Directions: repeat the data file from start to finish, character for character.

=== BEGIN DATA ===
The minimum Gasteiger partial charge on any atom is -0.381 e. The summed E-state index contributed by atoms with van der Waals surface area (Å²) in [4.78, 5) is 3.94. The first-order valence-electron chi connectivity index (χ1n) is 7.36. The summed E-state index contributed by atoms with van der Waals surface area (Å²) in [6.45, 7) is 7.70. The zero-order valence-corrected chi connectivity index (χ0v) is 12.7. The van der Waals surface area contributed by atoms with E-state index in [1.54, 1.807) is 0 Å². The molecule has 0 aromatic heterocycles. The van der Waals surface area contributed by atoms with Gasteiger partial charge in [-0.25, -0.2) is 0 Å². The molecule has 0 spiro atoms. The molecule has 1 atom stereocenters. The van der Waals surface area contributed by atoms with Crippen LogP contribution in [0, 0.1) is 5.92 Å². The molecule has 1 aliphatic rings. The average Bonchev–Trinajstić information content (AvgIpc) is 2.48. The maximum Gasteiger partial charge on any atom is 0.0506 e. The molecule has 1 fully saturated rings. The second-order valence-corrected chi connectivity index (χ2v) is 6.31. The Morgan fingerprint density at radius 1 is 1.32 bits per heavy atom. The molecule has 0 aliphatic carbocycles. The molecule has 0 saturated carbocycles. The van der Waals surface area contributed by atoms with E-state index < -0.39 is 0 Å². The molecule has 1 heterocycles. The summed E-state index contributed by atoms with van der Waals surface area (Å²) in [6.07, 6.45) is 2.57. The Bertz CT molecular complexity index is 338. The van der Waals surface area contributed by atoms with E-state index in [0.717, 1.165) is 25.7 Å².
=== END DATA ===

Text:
The minimum Gasteiger partial charge on any atom is -0.381 e. The summed E-state index contributed by atoms with van der Waals surface area (Å²) in [4.78, 5) is 3.94. The first-order valence-electron chi connectivity index (χ1n) is 7.36. The summed E-state index contributed by atoms with van der Waals surface area (Å²) in [6.45, 7) is 7.70. The zero-order valence-corrected chi connectivity index (χ0v) is 12.7. The van der Waals surface area contributed by atoms with E-state index in [1.54, 1.807) is 0 Å². The molecule has 0 aromatic heterocycles. The van der Waals surface area contributed by atoms with Gasteiger partial charge in [-0.25, -0.2) is 0 Å². The molecule has 0 spiro atoms. The molecule has 1 atom stereocenters. The van der Waals surface area contributed by atoms with Crippen LogP contribution in [0, 0.1) is 5.92 Å². The molecule has 1 aliphatic rings. The average Bonchev–Trinajstić information content (AvgIpc) is 2.48. The maximum Gasteiger partial charge on any atom is 0.0506 e. The molecule has 1 fully saturated rings. The second-order valence-corrected chi connectivity index (χ2v) is 6.31. The Morgan fingerprint density at radius 1 is 1.32 bits per heavy atom. The molecule has 0 aliphatic carbocycles. The molecule has 0 saturated carbocycles. The van der Waals surface area contributed by atoms with E-state index < -0.39 is 0 Å². The molecule has 1 heterocycles. The summed E-state index contributed by atoms with van der Waals surface area (Å²) in [6.07, 6.45) is 2.57. The Bertz CT molecular complexity index is 338. The van der Waals surface area contributed by atoms with E-state index in [0.717, 1.165) is 25.7 Å².